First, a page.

World Library  
Flag as Inappropriate
Email this Article

Competitive antagonist

Article Id: WHEBN0000654184
Reproduction Date:

Title: Competitive antagonist  
Author: World Heritage Encyclopedia
Language: English
Subject: Pharmacology, Receptor antagonist, Pharmacodynamics, Mifepristone, Alpha-Bungarotoxin
Collection: Pharmacodynamics, Pharmacology
Publisher: World Heritage Encyclopedia
Publication
Date:
 

Competitive antagonist

A competitive antagonist is a receptor antagonist that binds to a receptor but does not activate the receptor. The antagonist will compete with available agonist for receptor binding sites on the same receptor. Sufficient antagonist will displace the agonist from the binding sites, resulting in a lower frequency of receptor activation.

Presence of a competitive antagonist will shift an agonism dose-response curve to the right.[1] A Schild plot for a competitive antagonist will have a slope equal to 1, and the X-intercept and Y-intercept will each equal the dissociation constant of the antagonist.[1]

Competitive antagonists are used to prevent the activity of drugs, and to reverse the effects of drugs that have already been consumed. Naloxone (also known as Narcan) is used to reverse opioid overdose caused by drugs such as heroin or morphine. Similarly, Ro15-4513 is an antidote to alcohol and flumazenil is an antidote to benzodiazepines.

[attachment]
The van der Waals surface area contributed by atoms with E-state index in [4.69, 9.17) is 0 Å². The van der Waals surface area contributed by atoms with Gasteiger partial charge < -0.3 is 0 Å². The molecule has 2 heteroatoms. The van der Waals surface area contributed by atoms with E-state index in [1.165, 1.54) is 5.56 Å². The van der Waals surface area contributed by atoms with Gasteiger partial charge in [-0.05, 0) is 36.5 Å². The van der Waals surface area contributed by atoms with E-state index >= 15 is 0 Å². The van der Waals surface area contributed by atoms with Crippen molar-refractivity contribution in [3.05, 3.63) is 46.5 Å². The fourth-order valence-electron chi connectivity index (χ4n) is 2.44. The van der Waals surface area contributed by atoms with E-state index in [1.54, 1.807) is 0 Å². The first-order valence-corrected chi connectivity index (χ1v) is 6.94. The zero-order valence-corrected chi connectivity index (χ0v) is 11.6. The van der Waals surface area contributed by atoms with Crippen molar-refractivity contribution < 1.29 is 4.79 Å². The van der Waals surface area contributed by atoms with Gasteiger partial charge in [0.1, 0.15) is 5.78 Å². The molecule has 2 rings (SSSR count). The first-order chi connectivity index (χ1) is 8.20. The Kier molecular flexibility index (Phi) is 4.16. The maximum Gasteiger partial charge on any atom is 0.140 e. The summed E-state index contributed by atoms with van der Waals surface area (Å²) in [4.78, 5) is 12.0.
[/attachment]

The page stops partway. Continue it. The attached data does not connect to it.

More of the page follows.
A competitive antagonist can be reversible competitive antagonist or irreversible competitive antagonist.

References

  1. ^ a b Doseresponse curves in the presence of antagonists
This article was sourced from Creative Commons Attribution-ShareAlike License; additional terms may apply. World Heritage Encyclopedia content is assembled from numerous content providers, Open Access Publishing, and in compliance with The Fair Access to Science and Technology Research Act (FASTR), Wikimedia Foundation, Inc., Public Library of Science, The Encyclopedia of Life, Open Book Publishers (OBP), PubMed, U.S. National Library of Medicine, National Center for Biotechnology Information, U.S. National Library of Medicine, National Institutes of Health (NIH), U.S. Department of Health & Human Services, and USA.gov, which sources content from all federal, state, local, tribal, and territorial government publication portals (.gov, .mil, .edu). Funding for USA.gov and content contributors is made possible from the U.S. Congress, E-Government Act of 2002.
 
Crowd sourced content that is contributed to World Heritage Encyclopedia is peer reviewed and edited by our editorial staff to ensure quality scholarly research articles.
 
By using this site, you agree to the Terms of Use and Privacy Policy. World Heritage Encyclopedia™ is a registered trademark of the World Public Library Association, a non-profit organization.
 


Copyright © World Library Foundation. All rights reserved. eBooks from Project Gutenberg are sponsored by the World Library Foundation,
a 501c(4) Member's Support Non-Profit Organization, and is NOT affiliated with any governmental agency or department.